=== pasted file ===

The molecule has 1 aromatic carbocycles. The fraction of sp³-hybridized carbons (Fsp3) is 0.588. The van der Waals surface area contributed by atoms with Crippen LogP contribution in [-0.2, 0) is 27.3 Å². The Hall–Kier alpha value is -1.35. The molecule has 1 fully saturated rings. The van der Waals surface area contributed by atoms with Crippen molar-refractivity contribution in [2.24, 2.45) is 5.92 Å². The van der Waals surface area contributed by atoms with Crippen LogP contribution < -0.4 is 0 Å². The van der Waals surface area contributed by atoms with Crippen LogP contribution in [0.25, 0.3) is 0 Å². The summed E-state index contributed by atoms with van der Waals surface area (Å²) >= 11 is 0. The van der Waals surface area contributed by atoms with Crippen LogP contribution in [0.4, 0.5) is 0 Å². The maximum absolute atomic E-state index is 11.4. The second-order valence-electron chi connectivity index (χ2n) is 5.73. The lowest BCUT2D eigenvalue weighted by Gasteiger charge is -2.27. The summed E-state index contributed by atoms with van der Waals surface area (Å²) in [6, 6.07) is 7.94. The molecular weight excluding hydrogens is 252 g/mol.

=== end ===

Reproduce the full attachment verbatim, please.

The molecule has 1 aromatic carbocycles. The fraction of sp³-hybridized carbons (Fsp3) is 0.588. The van der Waals surface area contributed by atoms with Crippen LogP contribution in [-0.2, 0) is 27.3 Å². The Hall–Kier alpha value is -1.35. The molecule has 1 fully saturated rings. The van der Waals surface area contributed by atoms with Crippen molar-refractivity contribution in [2.24, 2.45) is 5.92 Å². The van der Waals surface area contributed by atoms with Crippen LogP contribution < -0.4 is 0 Å². The van der Waals surface area contributed by atoms with Crippen LogP contribution in [0.25, 0.3) is 0 Å². The summed E-state index contributed by atoms with van der Waals surface area (Å²) >= 11 is 0. The van der Waals surface area contributed by atoms with Crippen LogP contribution in [0.4, 0.5) is 0 Å². The maximum absolute atomic E-state index is 11.4. The second-order valence-electron chi connectivity index (χ2n) is 5.73. The lowest BCUT2D eigenvalue weighted by Gasteiger charge is -2.27. The summed E-state index contributed by atoms with van der Waals surface area (Å²) in [6, 6.07) is 7.94. The molecular weight excluding hydrogens is 252 g/mol.